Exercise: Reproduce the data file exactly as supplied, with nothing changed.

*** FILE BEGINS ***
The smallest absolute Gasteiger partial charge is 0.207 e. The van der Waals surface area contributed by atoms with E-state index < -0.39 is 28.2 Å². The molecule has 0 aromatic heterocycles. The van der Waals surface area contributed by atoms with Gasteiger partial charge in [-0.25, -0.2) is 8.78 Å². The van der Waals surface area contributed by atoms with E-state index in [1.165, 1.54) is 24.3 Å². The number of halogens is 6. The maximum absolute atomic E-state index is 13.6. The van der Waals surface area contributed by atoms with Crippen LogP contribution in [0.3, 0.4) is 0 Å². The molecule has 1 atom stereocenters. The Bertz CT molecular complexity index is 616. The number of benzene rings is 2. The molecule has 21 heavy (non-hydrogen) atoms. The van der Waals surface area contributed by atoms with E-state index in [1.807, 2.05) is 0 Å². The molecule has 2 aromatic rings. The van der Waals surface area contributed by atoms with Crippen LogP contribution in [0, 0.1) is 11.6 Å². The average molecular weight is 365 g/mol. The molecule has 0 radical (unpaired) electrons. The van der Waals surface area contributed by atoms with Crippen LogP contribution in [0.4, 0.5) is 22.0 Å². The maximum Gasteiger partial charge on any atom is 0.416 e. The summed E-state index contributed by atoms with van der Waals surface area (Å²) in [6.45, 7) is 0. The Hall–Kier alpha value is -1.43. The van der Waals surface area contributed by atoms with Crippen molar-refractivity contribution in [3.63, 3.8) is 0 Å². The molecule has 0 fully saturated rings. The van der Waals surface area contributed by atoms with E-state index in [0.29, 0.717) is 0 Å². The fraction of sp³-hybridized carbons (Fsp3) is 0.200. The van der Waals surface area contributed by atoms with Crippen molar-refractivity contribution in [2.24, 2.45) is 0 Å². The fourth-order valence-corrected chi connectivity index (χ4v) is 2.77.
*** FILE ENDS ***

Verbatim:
The smallest absolute Gasteiger partial charge is 0.207 e. The van der Waals surface area contributed by atoms with E-state index < -0.39 is 28.2 Å². The molecule has 0 aromatic heterocycles. The van der Waals surface area contributed by atoms with Gasteiger partial charge in [-0.25, -0.2) is 8.78 Å². The van der Waals surface area contributed by atoms with E-state index in [1.165, 1.54) is 24.3 Å². The number of halogens is 6. The maximum absolute atomic E-state index is 13.6. The van der Waals surface area contributed by atoms with Crippen LogP contribution in [0.3, 0.4) is 0 Å². The molecule has 1 atom stereocenters. The Bertz CT molecular complexity index is 616. The number of benzene rings is 2. The molecule has 21 heavy (non-hydrogen) atoms. The van der Waals surface area contributed by atoms with E-state index in [1.807, 2.05) is 0 Å². The molecule has 2 aromatic rings. The van der Waals surface area contributed by atoms with Crippen LogP contribution in [0, 0.1) is 11.6 Å². The average molecular weight is 365 g/mol. The molecule has 0 radical (unpaired) electrons. The van der Waals surface area contributed by atoms with Crippen LogP contribution in [0.4, 0.5) is 22.0 Å². The maximum Gasteiger partial charge on any atom is 0.416 e. The summed E-state index contributed by atoms with van der Waals surface area (Å²) in [6.45, 7) is 0. The Hall–Kier alpha value is -1.43. The van der Waals surface area contributed by atoms with Crippen molar-refractivity contribution in [3.63, 3.8) is 0 Å². The molecule has 0 fully saturated rings. The van der Waals surface area contributed by atoms with E-state index in [0.29, 0.717) is 0 Å². The fraction of sp³-hybridized carbons (Fsp3) is 0.200. The van der Waals surface area contributed by atoms with Crippen molar-refractivity contribution in [2.24, 2.45) is 0 Å². The fourth-order valence-corrected chi connectivity index (χ4v) is 2.77.